Some of the best things in life come naturally. This is the case for Scottish photographer Molly Fletcher. Aiming only to capture what she feels at the moment, she is able to take home authentic frames that she eagerly shares with her friends and followers online. We love her approach to film photography and hope that more and more people shooting film will get to appreciate the craft the way Molly does.
Join us as we learn more about her and her warm, happy, and mellow life, captured in cinematic frames.
Hello Molly and welcome to the Magazine! What do you do and how did you get started in your photography journey?
Hey! Thanks for having me. I’ve been interested in photography since I was maybe 12 years old, and I took photos sporadically throughout my teens with various cameras that I didn’t know how to use properly. I moved to France when I was 19, and Spain when I was 20, and that’s when I started taking photos more consistently. I was seeing and experiencing a lot of new things, and I wanted to document them.
Although I had a DSLR, I was mostly using my phone, and since iPhone photos didn’t tend to look immediately aesthetic enough for my liking, I spent a lot of time editing them. Then a few years ago I discovered film photography on Instagram, and I loved how it looked so natural. So instead of buying a film camera, I started editing my photos to look like film (blasphemous, I know and I'm sorry!) Eventually, I was like, “Molly, why don’t you simply buy a film camera?” So in May 2019, that’s what I did.
What is your favorite thing about film photography?
What I love most is how it forces you to slow down, and everything that follows from that. You have a very limited amount of shots. You can’t just press the shutter 100 times at various angles and choose the best one later. You don’t tap a screen a few times and it’s over. You need to stop, think about what you really want from the shot, compose, focus, meter, get your settings just right, check everything twice over or more, and decide if it’s even worth it. And while you’re doing all that, it’s like you’re freezing the moment in time.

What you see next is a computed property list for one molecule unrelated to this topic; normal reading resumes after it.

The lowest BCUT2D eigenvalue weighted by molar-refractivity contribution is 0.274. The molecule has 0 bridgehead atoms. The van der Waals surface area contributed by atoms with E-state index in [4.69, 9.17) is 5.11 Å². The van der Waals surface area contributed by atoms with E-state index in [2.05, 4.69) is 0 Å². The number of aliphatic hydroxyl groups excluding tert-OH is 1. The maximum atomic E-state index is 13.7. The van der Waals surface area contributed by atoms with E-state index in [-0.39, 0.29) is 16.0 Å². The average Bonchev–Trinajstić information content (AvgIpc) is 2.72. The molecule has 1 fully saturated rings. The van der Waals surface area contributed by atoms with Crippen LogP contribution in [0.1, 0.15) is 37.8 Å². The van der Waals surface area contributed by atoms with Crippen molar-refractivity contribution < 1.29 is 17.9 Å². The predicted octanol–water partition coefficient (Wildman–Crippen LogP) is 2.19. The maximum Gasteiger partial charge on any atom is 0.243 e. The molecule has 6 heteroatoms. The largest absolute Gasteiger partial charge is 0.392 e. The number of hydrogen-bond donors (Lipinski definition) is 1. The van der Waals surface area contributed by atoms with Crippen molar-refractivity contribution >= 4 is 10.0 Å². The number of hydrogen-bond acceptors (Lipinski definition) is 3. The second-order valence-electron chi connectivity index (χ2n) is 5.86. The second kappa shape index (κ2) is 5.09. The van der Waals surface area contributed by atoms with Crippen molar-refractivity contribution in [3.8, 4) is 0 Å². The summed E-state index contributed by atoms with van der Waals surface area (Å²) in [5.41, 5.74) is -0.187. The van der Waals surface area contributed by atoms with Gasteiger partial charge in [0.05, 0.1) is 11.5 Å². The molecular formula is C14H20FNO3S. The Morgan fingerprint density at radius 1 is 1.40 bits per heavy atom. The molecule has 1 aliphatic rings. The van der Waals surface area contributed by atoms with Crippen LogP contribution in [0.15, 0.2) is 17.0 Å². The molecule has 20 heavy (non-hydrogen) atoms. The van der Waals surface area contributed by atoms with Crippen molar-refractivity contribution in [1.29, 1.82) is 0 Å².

Shooting film is such a mindful activity, and that mindfulness allows you to properly savor and appreciate the moment you’re documenting before the shutter clicks and time starts again. And then because you spent so much time feeling out that moment, being present at that moment, you can see it so much more clearly in your mind when you look back on the photo. It takes you back to that exact moment in time. I use photography to document my life, so that aspect of it is really important to me. I get to reexperience moments of my life that meant something.
Why choose film now in this day and age?
Life is so fast, my thoughts go so fast, and film photography is an escape from that. Everything in my head quietens; for a while, it’s just me, my camera, and the shot. It’s therapeutic. I don’t get that same feeling when shooting with digital–the inherent immediacy doesn’t allow for it. I’m also not as present at the moment so, honestly, the photos feel less meaningful afterward. I understand the arguments in favor of digital, but I’d rather constantly pay for the experience of shooting film and how it makes me feel than lose that in favor of practicality. When I shoot digital, it just feels like something is missing. I lose a lot of what makes it so magical for me.
On top of that, film forces you to learn how everything works. You can use a digital camera on automatic, you don’t have to think about anything at all with an iPhone. And if you make a mistake, you know immediately and you can just try again. Mistakes with film are expensive! And you need to wait before you can even know you made them. It hurts a lot more when you excitedly wait to get a roll of film back, and then you do and the shots are mostly terrible because you don’t know how to expose them properly. So to avoid shooting your way into financial ruin with nothing to show for it, you need to learn how it all works. I think I’m getting there.